Honesty and Justice Drive Research Fellow’s Work at Marymount University’s Center for Diversity, Equity and Inclusion
Muzhgan Yarmohammadi is currently a research fellow at Marymount University’s Center for Diversity, Equity, and Inclusion (DEI), which works to strengthen the university’s commitment to “promoting diversity and equity in across the university and to strengthen ties with diverse communities in the Greater Washington, D.C. Area,” striving to create an atmosphere where “all Marymount students feel safe, accepted, included, needed, cherished, and seen”.
Yarmohammadi, who comes from a background in women’s rights and disability advocacy work, spoke to the News-Press about her background, her trip to America during the Taliban takeover last year and his work at Marymount.
Her passion for civil rights and equal representation is tied to the lives and experiences of women in Afghanistan, Yarmohammadi’s home country. She spent five years working at the National Democratic Institute (NDI) in Kabul to promote women’s political participation; before that, she worked with Handicap International. Between 2017 and 2021, her work focused on rule of law concerns as a senior program officer at the U.S. Institute for Peace in Afghanistan. She explained that her experiences in Afghanistan were based on decades of “international community involvement”.
“To ensure the return of 20 years of success,” says Yarmohammadi, “the fundamental problems of Afghanistan must be addressed,” especially after the Taliban takeover in August last year. She believes that people in academic and political spheres should “focus more on the achievements of women in education, health…law enforcement in the country” and other signs of social progress that “have just disappeared” after the United States withdrew.
Since Yarmohammadi and her family moved to life in Northern Virginia, there have been “over 30 policies” enacted by the Taliban and “all of them are against women’s rights.”
She stressed the importance of fighting against the rigid and destructive governance of the Taliban and that this can be done in relatively small ways here. The type of combat envisaged by Yarmohammadi “can also be fought in different civilian ways”.
“The Taliban do not have the support of the people” and they lack recognition and “support from the international community”, adds Yarmohammadi. Remarking poignantly and with a historical eye, she states that “history shows that tyrannical regimes do not last forever”.
In addition to the conflict, she spoke of a long history of poor “resource distribution” and a lack of “healthy competition” between the country’s different ethnic groups. Facilitating the involvement of all kinds of groups in governance is a big part of its purpose and work.
About her role at Marymount, she remarked that “since I joined…my involvement was on a small scale”.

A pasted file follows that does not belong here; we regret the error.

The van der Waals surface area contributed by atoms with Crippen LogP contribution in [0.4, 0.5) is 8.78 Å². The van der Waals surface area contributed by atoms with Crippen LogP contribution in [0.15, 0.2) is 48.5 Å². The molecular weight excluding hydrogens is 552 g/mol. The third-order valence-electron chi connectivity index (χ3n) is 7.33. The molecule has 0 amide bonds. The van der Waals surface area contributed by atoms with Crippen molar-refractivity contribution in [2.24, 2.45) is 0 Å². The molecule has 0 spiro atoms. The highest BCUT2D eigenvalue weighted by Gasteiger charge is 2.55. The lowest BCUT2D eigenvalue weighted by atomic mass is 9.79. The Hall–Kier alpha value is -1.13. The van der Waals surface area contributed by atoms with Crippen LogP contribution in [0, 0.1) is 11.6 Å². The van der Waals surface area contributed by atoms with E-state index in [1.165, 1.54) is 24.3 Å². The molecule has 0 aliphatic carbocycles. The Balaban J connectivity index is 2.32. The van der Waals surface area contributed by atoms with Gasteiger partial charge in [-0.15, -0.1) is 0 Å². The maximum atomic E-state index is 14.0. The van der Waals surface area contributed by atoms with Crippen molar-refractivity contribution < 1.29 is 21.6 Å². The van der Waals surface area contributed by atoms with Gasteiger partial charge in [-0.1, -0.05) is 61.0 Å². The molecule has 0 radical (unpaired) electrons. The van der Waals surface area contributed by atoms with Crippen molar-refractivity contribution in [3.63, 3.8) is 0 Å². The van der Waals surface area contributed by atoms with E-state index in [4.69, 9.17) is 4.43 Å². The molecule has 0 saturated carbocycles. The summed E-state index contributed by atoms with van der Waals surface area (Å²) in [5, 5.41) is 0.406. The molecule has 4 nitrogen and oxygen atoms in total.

“I contribute to some of the research that examines race relations and the Marymount community.” She also attends discussions on “women and the politics of Afghanistan,” which inspires her to paint the bigger picture and speak truths that may or may not have been ignored or overlooked in discussions on the Afghanistan and its social problems. Yarmohammadi shared that his team is “very supportive and grateful” and that working at Marymount provides him with a “unique accessibility to a great wealth of information and resources.”
She added that she had “the support of the DEI team” and that they “encourage me to write my story”. She considered working on a memoir, “or a short article” about her background, experiences and insight, with a lens on “historical issues” in Afghanistan as well, looking specifically at the past 20 years.
She also hopes to get “more connected with the student-run associations at Marymount” that do rights work related to BIPOC (Black, Indigenous, and People of Color) and Dreamer (Development, Relief and Education Act). foreign minors).
Having had to put her studies on hiatus – Yarmohammadi started a masters program in international relations, peacebuilding and diplomacy in 2019 – she is “looking for ways to continue my studies here”. Education as a whole is a sphere she is passionate about as it relates directly to her work on women’s rights – women in Afghanistan can no longer receive higher education – and in the near future she has expressed a keen interest in teaching at some point.
Yarmohammadi said “it must be a lecture or a course”. Teaching people in detail about this multi-faceted subject would be a “way forward”. Women in Afghanistan “want to bring back those achievements” that have since been wiped out by the Taliban. She stressed that the issue of women’s rights and social justice must be seen alongside the political issues in Afghanistan.
Honesty, transparency and inclusiveness are cornerstones of Yarmohammadi’s experiences in advocacy and education. Speaking about the future of her country, she said women in Afghanistan are “always fighting for their rights. They are now stronger, more committed. Defending women’s rights and social justice in Afghanistan remains one of her main goals in the years to come.
The Center for Diversity, Equity and Inclusion is located at Rowley Hall, Suite 1004, at Marymount University (2807 N Glebe Rd, Arlington). For more information, call 703-908-7863 or email [email protected]